TMM 85%. This number, like the numbers above, has proven itself to work for me time and time again. When I drop below 85% I feel weak and don’t handle my training volume well. Over 86% I feel slow and lethargic. But that’s just me. Your numbers may vary.
Strength measured in traditional power lifts (bench, dead lift, squat)-
These get peppered throughout my training, usually as 5×5’s or in pyramid format 5,5,3,2,1.
The subjective stuff –
Strength endurance for HIIT style circuit workouts
Energy and mood
Pain or absence thereof
So there we have it, and this is how it went-
The first week was uneventful. Workouts were fine, sauna was warm. Ho hum. Routine. For the first six days that is how it went. But then, on the seventh day, multiple changes occurred.
On the seventh day I noted that my endurance and strength were up for my morning circuit workout, which was 6x clean and press, farmer carry and overhead plate carry. Noted as in notable, as in I wrote it down; notable. The second thing that happened was during my sauna; I began to sweat. Profusely. Buckets. This is a significant shift as sweating is our most efficient and effective thermoregulator and mine was finding its overdrive.
On the eighth day (22nd) my erg piece showed marked changes in wattage output, working heart rate and heart rate recovery. Power was up 25 watts while working heart rate was down four beats. One and two minute heart rate recovery were up 12 and 19 beats respectively.
Squat and bench pyramids were also up. They were confidence inspiring and pain free. Shoulders, back and knees held up fine.
I had also gained 2.8 pounds while adhering to my 85% muscle mass rule (85.17% to be exact).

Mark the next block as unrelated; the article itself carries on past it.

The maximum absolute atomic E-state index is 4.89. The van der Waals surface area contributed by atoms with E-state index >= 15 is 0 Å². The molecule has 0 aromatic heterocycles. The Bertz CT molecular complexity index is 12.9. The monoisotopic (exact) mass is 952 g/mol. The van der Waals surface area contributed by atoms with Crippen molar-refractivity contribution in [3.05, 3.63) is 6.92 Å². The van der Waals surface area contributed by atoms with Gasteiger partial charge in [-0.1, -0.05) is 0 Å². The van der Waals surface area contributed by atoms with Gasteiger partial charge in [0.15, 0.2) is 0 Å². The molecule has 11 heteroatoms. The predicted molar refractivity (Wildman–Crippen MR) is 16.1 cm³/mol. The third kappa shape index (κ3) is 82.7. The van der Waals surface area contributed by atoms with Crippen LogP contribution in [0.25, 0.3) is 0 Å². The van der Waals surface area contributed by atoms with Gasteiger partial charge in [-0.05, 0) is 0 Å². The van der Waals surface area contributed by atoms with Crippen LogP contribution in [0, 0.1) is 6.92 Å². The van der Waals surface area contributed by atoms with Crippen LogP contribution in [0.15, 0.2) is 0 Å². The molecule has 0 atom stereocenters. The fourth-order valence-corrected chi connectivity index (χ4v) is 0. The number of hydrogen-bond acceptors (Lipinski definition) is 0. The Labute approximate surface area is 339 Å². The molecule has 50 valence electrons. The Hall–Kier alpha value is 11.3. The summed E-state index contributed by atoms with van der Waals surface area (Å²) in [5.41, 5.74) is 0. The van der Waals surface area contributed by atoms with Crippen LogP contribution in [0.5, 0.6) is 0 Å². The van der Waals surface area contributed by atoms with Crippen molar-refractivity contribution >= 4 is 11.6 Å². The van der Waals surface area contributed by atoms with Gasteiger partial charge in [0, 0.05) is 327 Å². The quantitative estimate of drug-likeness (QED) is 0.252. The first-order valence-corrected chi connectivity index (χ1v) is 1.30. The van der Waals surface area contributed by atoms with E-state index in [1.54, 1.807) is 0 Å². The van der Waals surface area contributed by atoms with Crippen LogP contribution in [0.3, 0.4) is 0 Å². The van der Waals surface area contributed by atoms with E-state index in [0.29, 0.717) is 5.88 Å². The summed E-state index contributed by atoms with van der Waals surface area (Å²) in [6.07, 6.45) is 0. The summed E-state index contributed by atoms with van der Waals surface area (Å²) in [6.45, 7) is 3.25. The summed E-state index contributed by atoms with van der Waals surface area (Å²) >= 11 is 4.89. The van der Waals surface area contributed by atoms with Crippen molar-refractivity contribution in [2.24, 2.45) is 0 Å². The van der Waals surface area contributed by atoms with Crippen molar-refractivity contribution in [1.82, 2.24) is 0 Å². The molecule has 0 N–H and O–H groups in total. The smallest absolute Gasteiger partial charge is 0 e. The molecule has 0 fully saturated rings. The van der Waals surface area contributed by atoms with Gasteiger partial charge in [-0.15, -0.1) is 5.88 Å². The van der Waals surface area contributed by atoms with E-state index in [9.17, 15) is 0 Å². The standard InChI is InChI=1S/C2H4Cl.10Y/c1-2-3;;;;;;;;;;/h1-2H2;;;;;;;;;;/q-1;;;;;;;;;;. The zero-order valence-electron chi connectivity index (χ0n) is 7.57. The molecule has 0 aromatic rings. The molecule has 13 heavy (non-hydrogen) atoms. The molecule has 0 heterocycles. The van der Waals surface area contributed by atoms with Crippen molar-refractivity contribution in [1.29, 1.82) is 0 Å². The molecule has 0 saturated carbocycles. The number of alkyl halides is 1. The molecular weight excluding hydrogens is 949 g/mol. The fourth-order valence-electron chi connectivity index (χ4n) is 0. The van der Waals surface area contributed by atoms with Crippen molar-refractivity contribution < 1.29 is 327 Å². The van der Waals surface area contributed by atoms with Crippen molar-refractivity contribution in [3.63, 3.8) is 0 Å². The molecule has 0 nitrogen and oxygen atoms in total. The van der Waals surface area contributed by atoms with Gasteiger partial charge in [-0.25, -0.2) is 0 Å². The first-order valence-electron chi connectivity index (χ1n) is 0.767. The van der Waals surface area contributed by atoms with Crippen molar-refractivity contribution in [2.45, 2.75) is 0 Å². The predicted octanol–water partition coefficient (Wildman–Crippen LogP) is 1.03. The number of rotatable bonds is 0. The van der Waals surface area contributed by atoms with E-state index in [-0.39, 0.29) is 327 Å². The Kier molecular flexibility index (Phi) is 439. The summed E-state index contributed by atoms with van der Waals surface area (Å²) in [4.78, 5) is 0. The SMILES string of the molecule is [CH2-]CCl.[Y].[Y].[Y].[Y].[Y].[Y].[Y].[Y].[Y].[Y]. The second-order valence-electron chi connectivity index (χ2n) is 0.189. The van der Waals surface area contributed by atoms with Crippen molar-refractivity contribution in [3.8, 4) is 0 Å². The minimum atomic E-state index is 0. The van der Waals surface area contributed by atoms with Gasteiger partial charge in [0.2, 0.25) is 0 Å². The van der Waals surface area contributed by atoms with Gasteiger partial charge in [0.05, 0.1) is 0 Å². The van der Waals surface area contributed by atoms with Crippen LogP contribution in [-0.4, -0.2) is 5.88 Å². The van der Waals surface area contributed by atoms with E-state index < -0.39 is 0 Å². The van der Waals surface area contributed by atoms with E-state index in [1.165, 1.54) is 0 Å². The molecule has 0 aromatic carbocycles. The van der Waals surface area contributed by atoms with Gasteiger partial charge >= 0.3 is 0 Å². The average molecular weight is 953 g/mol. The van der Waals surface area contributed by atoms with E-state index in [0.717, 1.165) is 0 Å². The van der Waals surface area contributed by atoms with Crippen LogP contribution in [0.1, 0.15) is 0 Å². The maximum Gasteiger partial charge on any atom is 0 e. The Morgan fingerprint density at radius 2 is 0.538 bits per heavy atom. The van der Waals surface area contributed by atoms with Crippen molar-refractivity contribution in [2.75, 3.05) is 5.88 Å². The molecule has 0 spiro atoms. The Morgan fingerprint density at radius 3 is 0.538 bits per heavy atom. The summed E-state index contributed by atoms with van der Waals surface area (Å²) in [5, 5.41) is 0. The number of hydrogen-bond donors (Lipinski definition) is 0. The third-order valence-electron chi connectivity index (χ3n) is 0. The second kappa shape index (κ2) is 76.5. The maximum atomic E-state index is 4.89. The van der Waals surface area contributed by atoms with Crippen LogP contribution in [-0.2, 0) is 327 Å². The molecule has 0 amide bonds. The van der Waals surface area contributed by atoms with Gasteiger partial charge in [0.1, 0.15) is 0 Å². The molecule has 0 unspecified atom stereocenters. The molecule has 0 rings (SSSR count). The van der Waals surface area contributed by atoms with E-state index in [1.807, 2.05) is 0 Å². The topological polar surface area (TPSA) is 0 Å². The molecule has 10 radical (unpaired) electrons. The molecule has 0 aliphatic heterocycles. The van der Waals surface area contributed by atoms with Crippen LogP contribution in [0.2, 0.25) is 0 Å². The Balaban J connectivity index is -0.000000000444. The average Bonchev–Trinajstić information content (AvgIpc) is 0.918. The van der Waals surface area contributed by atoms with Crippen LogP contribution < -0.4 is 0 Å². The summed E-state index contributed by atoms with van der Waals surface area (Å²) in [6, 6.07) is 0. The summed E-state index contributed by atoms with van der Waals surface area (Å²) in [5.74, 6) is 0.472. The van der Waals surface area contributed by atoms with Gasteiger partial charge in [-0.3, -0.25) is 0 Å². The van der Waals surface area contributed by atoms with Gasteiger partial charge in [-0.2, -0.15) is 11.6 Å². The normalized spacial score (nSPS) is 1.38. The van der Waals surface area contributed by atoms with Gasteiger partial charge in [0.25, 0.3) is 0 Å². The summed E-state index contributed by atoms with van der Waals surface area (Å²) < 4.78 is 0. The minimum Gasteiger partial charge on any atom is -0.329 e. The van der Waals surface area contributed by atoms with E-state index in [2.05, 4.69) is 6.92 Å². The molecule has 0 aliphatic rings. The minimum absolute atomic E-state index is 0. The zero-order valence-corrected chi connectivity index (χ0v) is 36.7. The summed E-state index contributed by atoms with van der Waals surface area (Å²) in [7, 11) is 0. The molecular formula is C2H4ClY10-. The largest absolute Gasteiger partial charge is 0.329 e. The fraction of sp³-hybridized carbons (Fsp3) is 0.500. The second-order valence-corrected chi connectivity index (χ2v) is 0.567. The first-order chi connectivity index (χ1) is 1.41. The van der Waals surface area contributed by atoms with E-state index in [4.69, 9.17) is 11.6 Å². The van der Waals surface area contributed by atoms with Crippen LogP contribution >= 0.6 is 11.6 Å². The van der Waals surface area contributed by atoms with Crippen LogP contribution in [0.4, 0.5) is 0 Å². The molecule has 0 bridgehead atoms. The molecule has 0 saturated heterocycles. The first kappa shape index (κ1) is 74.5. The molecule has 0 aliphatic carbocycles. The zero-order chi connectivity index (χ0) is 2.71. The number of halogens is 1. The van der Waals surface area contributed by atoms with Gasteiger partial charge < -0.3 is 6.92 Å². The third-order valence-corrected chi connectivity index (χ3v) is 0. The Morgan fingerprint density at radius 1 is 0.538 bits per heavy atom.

Clearly there was a shift taking place during days seven and eight. I also noted that on the ninth day (23rd) I was moderately dehydrated, so I upped my water intake. Over the course of the second week my working heart rate and heart rate recovery numbers stabilized while my power output continued to increase. Muscle mass was at 85.36%.
Week three saw tangible strength gains with multiple PR’s in bench press and squat.
Week three saw tangible strength gains with multiple PR’s in bench press and squat. While there was no high number PR for dead lift, there was a monumental subjective PR; I had no pain! Historically I equated dead lift with back pain. For me dead lift day brought with it the harbinger of debilitating back pain the following day. That was not happening!
My notations through weeks three and four were filled with exclamations like, “new PR!”, “awesome!”, “good one, go heavy!” and “felt great!”. My energy was great, my mood was great, I was fired up!
So here are the final numbers after one month of hyperthermic conditioning coupled with consistent training –
13.3% wattage increase at same Heart Rate
33.3% one minute Heart Rate Recovery improvement
51.2% two minute HRR improvement
4.6 pound body weight increase at 84.995% muscle mass.
Personal Records in bench press and squat
Those are real, measurable improvements that I can bank on; I’m sold and will continue to use the sauna as an integral tool in my training. Unlike many other training modalities, It is also quite pleasant and provides a peaceful, meditative respite. As an athlete/data numbers geek these numbers are a big deal. Considering the myriad other health benefits, I think they should be a big deal for everyone.
Andy Baxter is a Medical Exercise Specialist who does a bunch of stuff, some of it well. He is the author of Racing Yesterday and The Exercise Prescription.